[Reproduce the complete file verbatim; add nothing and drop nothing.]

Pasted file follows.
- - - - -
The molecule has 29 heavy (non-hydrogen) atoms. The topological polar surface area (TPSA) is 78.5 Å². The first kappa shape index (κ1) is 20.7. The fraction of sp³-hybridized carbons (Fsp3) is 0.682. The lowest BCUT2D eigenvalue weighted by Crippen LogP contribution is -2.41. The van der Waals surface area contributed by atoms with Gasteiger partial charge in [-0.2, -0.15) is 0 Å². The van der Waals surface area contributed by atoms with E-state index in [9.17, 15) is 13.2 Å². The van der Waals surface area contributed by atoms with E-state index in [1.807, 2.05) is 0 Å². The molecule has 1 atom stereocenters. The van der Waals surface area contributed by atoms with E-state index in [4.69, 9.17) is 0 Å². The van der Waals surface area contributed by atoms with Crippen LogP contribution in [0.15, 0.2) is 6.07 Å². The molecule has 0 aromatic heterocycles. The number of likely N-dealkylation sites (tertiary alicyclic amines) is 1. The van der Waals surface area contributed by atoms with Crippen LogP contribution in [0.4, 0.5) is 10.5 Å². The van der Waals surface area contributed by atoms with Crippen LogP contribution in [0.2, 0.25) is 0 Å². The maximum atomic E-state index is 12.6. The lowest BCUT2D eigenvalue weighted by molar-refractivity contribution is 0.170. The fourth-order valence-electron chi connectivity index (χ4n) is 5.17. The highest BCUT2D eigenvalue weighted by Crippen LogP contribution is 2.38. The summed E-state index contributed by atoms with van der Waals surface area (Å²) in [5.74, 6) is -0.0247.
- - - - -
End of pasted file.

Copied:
The molecule has 29 heavy (non-hydrogen) atoms. The topological polar surface area (TPSA) is 78.5 Å². The first kappa shape index (κ1) is 20.7. The fraction of sp³-hybridized carbons (Fsp3) is 0.682. The lowest BCUT2D eigenvalue weighted by Crippen LogP contribution is -2.41. The van der Waals surface area contributed by atoms with Gasteiger partial charge in [-0.2, -0.15) is 0 Å². The van der Waals surface area contributed by atoms with E-state index in [9.17, 15) is 13.2 Å². The van der Waals surface area contributed by atoms with E-state index in [1.807, 2.05) is 0 Å². The molecule has 1 atom stereocenters. The van der Waals surface area contributed by atoms with E-state index in [4.69, 9.17) is 0 Å². The van der Waals surface area contributed by atoms with Crippen LogP contribution in [0.15, 0.2) is 6.07 Å². The molecule has 0 aromatic heterocycles. The number of likely N-dealkylation sites (tertiary alicyclic amines) is 1. The van der Waals surface area contributed by atoms with Crippen LogP contribution in [0.4, 0.5) is 10.5 Å². The van der Waals surface area contributed by atoms with Crippen LogP contribution in [0.2, 0.25) is 0 Å². The maximum atomic E-state index is 12.6. The lowest BCUT2D eigenvalue weighted by molar-refractivity contribution is 0.170. The fourth-order valence-electron chi connectivity index (χ4n) is 5.17. The highest BCUT2D eigenvalue weighted by Crippen LogP contribution is 2.38. The summed E-state index contributed by atoms with van der Waals surface area (Å²) in [5.74, 6) is -0.0247.